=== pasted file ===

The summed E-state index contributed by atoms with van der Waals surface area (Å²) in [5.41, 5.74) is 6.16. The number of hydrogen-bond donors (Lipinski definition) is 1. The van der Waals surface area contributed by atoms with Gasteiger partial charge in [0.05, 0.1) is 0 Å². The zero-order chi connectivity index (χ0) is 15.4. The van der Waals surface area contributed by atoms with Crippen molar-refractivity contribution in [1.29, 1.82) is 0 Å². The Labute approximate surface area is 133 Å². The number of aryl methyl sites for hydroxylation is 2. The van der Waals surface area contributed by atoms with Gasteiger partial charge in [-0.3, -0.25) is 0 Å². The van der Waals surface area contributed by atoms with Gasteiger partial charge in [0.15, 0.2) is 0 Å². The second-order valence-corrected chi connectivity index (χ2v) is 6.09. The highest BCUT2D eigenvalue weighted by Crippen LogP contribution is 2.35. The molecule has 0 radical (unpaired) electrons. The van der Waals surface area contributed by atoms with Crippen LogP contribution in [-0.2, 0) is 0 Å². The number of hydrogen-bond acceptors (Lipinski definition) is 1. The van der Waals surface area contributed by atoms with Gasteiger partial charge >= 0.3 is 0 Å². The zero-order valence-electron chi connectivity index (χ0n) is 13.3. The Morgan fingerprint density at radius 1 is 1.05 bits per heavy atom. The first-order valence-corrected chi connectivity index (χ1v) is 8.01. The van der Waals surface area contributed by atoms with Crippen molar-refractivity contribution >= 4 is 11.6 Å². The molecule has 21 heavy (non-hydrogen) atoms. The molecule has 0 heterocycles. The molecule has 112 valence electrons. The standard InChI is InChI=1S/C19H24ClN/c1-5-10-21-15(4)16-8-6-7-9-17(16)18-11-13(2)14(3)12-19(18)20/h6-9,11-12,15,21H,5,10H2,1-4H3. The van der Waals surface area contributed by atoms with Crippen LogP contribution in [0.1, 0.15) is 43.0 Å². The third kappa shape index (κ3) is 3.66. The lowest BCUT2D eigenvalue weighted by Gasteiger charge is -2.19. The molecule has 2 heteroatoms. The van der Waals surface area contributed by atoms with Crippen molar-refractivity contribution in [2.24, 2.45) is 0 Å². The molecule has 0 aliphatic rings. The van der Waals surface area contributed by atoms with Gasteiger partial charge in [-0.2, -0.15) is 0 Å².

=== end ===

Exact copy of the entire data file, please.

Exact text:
The summed E-state index contributed by atoms with van der Waals surface area (Å²) in [5.41, 5.74) is 6.16. The number of hydrogen-bond donors (Lipinski definition) is 1. The van der Waals surface area contributed by atoms with Gasteiger partial charge in [0.05, 0.1) is 0 Å². The zero-order chi connectivity index (χ0) is 15.4. The van der Waals surface area contributed by atoms with Crippen molar-refractivity contribution in [1.29, 1.82) is 0 Å². The Labute approximate surface area is 133 Å². The number of aryl methyl sites for hydroxylation is 2. The van der Waals surface area contributed by atoms with Gasteiger partial charge in [-0.3, -0.25) is 0 Å². The van der Waals surface area contributed by atoms with Gasteiger partial charge in [0.15, 0.2) is 0 Å². The second-order valence-corrected chi connectivity index (χ2v) is 6.09. The highest BCUT2D eigenvalue weighted by Crippen LogP contribution is 2.35. The molecule has 0 radical (unpaired) electrons. The van der Waals surface area contributed by atoms with Crippen LogP contribution in [-0.2, 0) is 0 Å². The number of hydrogen-bond acceptors (Lipinski definition) is 1. The van der Waals surface area contributed by atoms with Gasteiger partial charge >= 0.3 is 0 Å². The zero-order valence-electron chi connectivity index (χ0n) is 13.3. The Morgan fingerprint density at radius 1 is 1.05 bits per heavy atom. The first-order valence-corrected chi connectivity index (χ1v) is 8.01. The van der Waals surface area contributed by atoms with Crippen molar-refractivity contribution >= 4 is 11.6 Å². The molecule has 21 heavy (non-hydrogen) atoms. The molecule has 0 heterocycles. The molecule has 112 valence electrons. The standard InChI is InChI=1S/C19H24ClN/c1-5-10-21-15(4)16-8-6-7-9-17(16)18-11-13(2)14(3)12-19(18)20/h6-9,11-12,15,21H,5,10H2,1-4H3. The van der Waals surface area contributed by atoms with Crippen LogP contribution in [0.1, 0.15) is 43.0 Å². The third kappa shape index (κ3) is 3.66. The lowest BCUT2D eigenvalue weighted by Gasteiger charge is -2.19. The molecule has 2 heteroatoms. The van der Waals surface area contributed by atoms with Crippen molar-refractivity contribution in [2.24, 2.45) is 0 Å². The molecule has 0 aliphatic rings. The van der Waals surface area contributed by atoms with Gasteiger partial charge in [-0.2, -0.15) is 0 Å².